The Wisconsin Economic Development Corp., a jobs agency created by Republican Gov. Scott Walker and a GOP-controlled Legislature, has been beset by enough operational problems that it has become something of a political punching bag.
But Democrat Mary Burke took the criticism to a new level when she raised questions about whether the agency is actually costing the state jobs.
The former state Department of Commerce secretary and Trek Bicycle executive was asked in a Sept. 10, 2014 interview on La Crosse television what she would do to keep Wisconsin from losing jobs to other countries.
"It’s absolutely critical," Burke said. "And, unfortunately, we have a situation not only in the state here but across the country where American manufacturers are finding it hard to compete against lower-wage countries. So, as governor, I want to fight for the interests of Wisconsin manufacturers, to level that playing field.
"But also, we shouldn't have incentives that cause Wisconsin companies to look at actually shipping jobs elsewhere. And there was a company that, just yesterday it was just announced that under WEDC -- the Wisconsin Economic Development Corp., Gov. Walker's chief jobs agency -- that a company got $4.6 million in taxpayer money and actually reduced its jobs by 300 people. So, we have to make sure we’re not having incentives that actually cause employers to ship jobs elsewhere."
So, does the WEDC offer incentives that lead companies to move jobs out of Wisconsin?
WEDC was created in February 2011 to replace the Department of Commerce. Walker argued that the partially privatized agency would be able to respond more quickly to the needs of businesses looking to create jobs in the state.
Its short history has included controversy.
In November 2012, the Milwaukee Journal Sentinel reported that WEDC discovered it had failed to track in one centralized database more than $12 million in past-due loans.
In May 2013, a state audit found the agency repeatedly failed to follow basic standards in state law for ensuring the clear and proper use of millions of dollars in taxpayer money.
And in September 2014, it was revealed that a top WEDC official quit the previous month over the way the agency is run, saying another leader — and former top aide to Walker — was causing the agency "lasting harm." He revoked his resignation three days later.
As for Burke’s claim, her campaign spokesman insisted that Burke did not mean to say WEDC offers incentives that lead Wisconsin businesses to move jobs out of state.
But twice in her remarks Burke referred to incentives that could cause businesses to ship jobs elsewhere. So, we're basing our factcheck on what a TV viewer would have heard Burke say.
The day before Burke’s interview, WKOW-TV in Madison did a blog post following up on previous news stories it had aired about WEDC assistance to Plexus Corp., a company based in Neenah in Wisconsin’s Fox Valley that also has operations in Europe and Asia. The piece noted that Plexus had received $4.6 million in tax credits from WEDC despite having cut more than 300 jobs.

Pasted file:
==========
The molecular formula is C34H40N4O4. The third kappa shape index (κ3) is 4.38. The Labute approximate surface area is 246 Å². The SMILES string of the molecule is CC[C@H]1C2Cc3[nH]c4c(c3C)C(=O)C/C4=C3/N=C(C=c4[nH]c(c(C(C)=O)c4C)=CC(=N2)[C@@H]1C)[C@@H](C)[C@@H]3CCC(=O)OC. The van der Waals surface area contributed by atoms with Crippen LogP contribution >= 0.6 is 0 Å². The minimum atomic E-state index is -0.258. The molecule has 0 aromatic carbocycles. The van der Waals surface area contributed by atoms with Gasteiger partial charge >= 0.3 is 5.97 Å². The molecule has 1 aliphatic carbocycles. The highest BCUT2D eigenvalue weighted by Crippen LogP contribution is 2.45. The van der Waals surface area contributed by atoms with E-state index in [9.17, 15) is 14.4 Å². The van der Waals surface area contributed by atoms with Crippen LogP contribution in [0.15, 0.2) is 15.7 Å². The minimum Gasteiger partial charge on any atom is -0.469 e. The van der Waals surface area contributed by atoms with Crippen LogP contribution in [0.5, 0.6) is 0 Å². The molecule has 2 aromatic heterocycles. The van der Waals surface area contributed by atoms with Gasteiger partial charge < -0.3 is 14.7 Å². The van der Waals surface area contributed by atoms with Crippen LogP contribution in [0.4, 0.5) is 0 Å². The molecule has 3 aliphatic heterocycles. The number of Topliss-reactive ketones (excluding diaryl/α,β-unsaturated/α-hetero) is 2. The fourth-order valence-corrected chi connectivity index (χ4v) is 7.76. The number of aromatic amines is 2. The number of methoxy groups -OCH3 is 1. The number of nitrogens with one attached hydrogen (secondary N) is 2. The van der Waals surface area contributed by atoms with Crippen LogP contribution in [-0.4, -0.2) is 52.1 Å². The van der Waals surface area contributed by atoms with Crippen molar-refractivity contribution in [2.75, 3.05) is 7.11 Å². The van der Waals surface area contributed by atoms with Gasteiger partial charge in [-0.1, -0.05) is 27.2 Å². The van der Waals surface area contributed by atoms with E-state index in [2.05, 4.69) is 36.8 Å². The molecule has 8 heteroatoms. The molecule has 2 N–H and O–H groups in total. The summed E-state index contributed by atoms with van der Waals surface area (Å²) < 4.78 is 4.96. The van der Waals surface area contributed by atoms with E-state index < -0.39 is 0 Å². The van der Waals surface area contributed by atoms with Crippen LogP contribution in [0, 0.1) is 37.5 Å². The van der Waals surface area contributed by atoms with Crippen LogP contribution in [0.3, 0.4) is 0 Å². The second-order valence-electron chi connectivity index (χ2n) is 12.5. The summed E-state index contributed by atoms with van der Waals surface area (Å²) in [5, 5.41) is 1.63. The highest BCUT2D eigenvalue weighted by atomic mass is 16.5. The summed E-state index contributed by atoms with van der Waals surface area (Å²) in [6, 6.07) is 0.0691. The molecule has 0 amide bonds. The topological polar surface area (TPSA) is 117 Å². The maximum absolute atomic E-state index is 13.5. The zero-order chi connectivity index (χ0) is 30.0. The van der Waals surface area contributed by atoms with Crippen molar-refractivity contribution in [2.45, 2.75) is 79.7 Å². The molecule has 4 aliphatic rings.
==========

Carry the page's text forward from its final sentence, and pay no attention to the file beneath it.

Those were the two figures Burke cited in the La Crosse interview and her campaign confirmed that she was referring to Plexus.
Plexus builds electronics for other companies., such as ultrasound machines for GE Medical Systems and the "Freestyle" soda-dispensing machine for Coca-Cola. In May 2012, it announced plans to build a $50 million, 410,000-square-foot manufacturing facility in Neenah to replace two leased plants.
WEDC provides certain portions of the tax credits based primarily on the amount of money Plexus invests in the now-completed plant, which was dedicated in August 2014, and on the number of jobs added over time. Plexus was to retain 1,792 jobs and create 350 more.
According to the latest data on WEDC’s database, as of December 2013 only 1,485 jobs were retained -- 307 fewer than planned -- and no new jobs were created. About $4.6 million of the $15 million in credits that were approved had been issued. The tax credit deal runs through 2019.
In July 2014, WKOW reported that Plexus said in July 2012, a month after the $15 million in credits were announced, it was laying off 116 workers from its main facility in Neenah.
Plexus later issued a statement saying it did the Wisconsin layoffs after unexpectedly losing its largest global customer. The jobs were simply lost as a result of the lost business and were not moved elsewhere, the company said.
The affected Plexus employees received federal benefits for workers harmed by overseas trade because the competitor that picked up the contract ended up performing the work in Mexico.
A July 2014 memo from WEDC says Plexus will need to rehire for the positions that were cut before receiving any of the tax credits for adding jobs. Most of the new jobs are expected to be added in 2015 and 2016, according to the memo.
Burke said the Wisconsin Economic Development Corp., Walker's chief jobs agency, gives financial incentives that lead "Wisconsin companies to look at shipping jobs elsewhere. ... A company got $4.6 million in taxpayer money and actually reduced its jobs by 300 people."
There is an element of truth in the statement, in that Plexus Corp.'s Wisconsin employment dropped by 300 after it received about $4.6 million in state tax credits.
Burke could criticize WEDC for giving money to a company that soon after laid off Wisconsin employees, but there is no evidence the aid led the company to move jobs elsewhere. Indeed, the aid went toward building a new plant in Wisconsin.
Our rating is Mostly False.